~Tanto amore

Point of clarification: I realize that in my comments above I have pretty much violated every rule that you so purposefully laid out for us the readers concerning paragraph formation and the rules which apply, but I figure it's a comment section. Are P's really necessary in a forum such as this. I notice that many do paragraph their comments but is it considered necessary to do so, even if your commenting on a writing forum? I see commenting as sharing my personal thoughts, and my thoughts tend to ramble together into one continuous flow of words. Weird question, I know but one that I'm curious to know. Who knows I may one day commenting on the Queens blog, and you know how the English are with formalities.

lmmartin (author) from Alberta and Florida on December 20, 2013:

I can only hope they will be of some service. Thank you you reading and taking the time to comment. Lynda

William Leverne Smith from Hollister, MO on December 20, 2013:

Timeless article but very useful. Thank your for each of your hubs. I will work my way through them. ;-)

Peg Cole from North Dallas, Texas on November 04, 2012:

That is the paperback edition. They buy back old copies at $40. Not that I'll be selling mine. I'll let you know what I think. Hope all is well on your end.

lmmartin (author) from Alberta and Florida on November 04, 2012:

Eegads! I have a paperback edition and paid nothing like that. Let me know what you think.

Peg Cole from North Dallas, Texas on November 04, 2012:

Oops. Too late. Just now pushed the button at Amazon before I came back to check here. I bought it new since I felt it would become a constant companion for the next few weeks, months, years. . . Anyway, well worth the price at $76 plus tax, free shipping. An investment in my new career and training is part of the journey.


lmmartin (author) from Alberta and Florida on November 04, 2012:

Have you written yourself into a corner? (One of the trials of the seat-of-your-pants approach to writing.)

Is Ms. Burroway's book expensive? I bought mine years ago and don't remember the price. Try Better World Books (.com) where you can find almost everything in used condition and with free shipping. Plus, each book sale earns a dollar to providing books to impoverished children. I buy a lot of my recreational reading from them but they do specialize in texts and resources. Worth a try.

Nice to hear from you, as always, Peg.

Peg Cole from North Dallas, Texas on November 04, 2012:

Hello Lynda. You advice here is so timeless and helpful, I had to come back for a refresher course on plot writing. Having read this long ago, you mentioned a textbook that could be of value. After looking at the going price for Ms. Burroway's work I'm sure that investing that much in her book would definitely inspire me to get something out of it.

Yes, I'm stuck in a writer's dilemma of where to go next on my project. You know, when all else fails, "read the manual". lol.

lmmartin on August 12, 2012:

They say that Dame Iris Murdoch never set pen to paper until the novel was completed in her mind, every word in place, every character fully fleshed. HOWEVER, most of don't operate like Dame Iris Murdoch, or you, so this advice is intended for those who have to work at it.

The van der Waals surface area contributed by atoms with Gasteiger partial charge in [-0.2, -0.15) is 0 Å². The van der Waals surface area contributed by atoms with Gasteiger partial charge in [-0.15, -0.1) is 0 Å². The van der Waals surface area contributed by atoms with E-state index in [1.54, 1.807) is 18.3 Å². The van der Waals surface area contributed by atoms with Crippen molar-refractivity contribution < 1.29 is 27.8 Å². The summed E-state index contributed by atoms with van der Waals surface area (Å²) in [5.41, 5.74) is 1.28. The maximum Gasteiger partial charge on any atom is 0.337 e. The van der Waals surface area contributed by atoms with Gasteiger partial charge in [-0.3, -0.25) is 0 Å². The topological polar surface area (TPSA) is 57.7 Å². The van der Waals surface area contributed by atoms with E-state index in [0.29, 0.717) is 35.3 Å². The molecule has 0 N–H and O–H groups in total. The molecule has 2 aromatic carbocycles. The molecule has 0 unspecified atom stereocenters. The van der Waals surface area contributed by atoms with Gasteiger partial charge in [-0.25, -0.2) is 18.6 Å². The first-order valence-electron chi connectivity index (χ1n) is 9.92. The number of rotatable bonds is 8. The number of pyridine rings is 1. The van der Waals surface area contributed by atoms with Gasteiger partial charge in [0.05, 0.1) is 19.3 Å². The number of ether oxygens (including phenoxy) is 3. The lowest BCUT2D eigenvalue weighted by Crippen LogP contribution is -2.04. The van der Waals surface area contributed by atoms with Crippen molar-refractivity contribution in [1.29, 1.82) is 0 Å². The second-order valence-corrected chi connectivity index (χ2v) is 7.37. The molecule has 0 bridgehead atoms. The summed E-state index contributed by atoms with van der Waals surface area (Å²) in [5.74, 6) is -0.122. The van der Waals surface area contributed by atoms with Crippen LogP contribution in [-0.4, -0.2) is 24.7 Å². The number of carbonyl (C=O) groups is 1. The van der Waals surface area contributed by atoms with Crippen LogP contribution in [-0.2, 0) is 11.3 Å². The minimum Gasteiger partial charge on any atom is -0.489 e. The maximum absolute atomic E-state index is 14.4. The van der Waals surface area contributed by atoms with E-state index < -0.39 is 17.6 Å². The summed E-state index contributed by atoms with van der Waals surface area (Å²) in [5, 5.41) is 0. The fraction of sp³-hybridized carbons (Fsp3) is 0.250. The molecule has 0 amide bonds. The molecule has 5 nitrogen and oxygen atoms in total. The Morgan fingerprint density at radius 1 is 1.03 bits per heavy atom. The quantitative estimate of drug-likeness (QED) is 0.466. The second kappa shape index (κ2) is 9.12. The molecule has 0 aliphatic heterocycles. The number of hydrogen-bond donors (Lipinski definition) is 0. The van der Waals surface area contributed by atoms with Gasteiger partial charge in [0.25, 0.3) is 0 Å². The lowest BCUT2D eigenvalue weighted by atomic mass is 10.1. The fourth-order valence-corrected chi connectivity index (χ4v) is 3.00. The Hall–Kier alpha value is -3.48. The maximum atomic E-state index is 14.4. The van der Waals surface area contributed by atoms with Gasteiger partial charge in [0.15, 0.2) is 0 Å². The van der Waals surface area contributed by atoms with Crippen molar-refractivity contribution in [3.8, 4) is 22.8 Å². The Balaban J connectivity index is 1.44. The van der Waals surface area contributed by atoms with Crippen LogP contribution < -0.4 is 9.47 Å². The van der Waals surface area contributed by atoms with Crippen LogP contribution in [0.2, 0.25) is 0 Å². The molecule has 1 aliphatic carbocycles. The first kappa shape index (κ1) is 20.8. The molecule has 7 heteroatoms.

Thanks for your comment.

Mr Love Doctor from Puerto Rico on August 11, 2012:

I have always found plot building advice like this to be a bit disconcerting, personally. Not because it is poor advice, but because my writing brain just doesn't operate that way and I wonder what is wrong with my creative process. To me, the plot comes in a flash, fully fleshed out, every step of the way illuminated. All the characters live to me, every chapter stands out, every plot twist and thickening already there. Whether it's in a dream where I see the entire story play out like a movie, or a chord of music flashes something in my head, or it's a chance conversation with a stranger. I do not need to work the story, ever. It comes to me, and as clichéd as it sounds, I sometimes rush to keep up.

I wrote my best novel to date in literally a day. I dreamed it in the night, arose at 6, went to Starbucks, and spent the entire day till past midnight furiously writing all 22 chapters of it before it went cold. To this day, that book is far my best work.

lmmartin (author) from Alberta and Florida on January 28, 2012:

You're so welcome MosLadder. I hope you go on to the rest of the series. So nice to hear you find my work helpful. Lynda

Chris Montgomery from Irvine, CA on January 27, 2012:

allelujah, I couldn't have found this at a better time! Bookmarking for frequent reference. Thank you!

lmmartin (author) from Alberta and Florida on August 31, 2011:

Why thanks so for the endorsement Suzette. Truly. Nice to know I'm on track. No, I don't teach at a college, I teach a small group of would-be writers on the internet, and wrote these hubs as a resource. I doubt they'd scoop up a teacher of writing who has only a bachelors degree in business administration. My writing knowledge has been picked up here and there through the school of "no time and money for formal education!" But thanks again. Nice to meet you. Lynda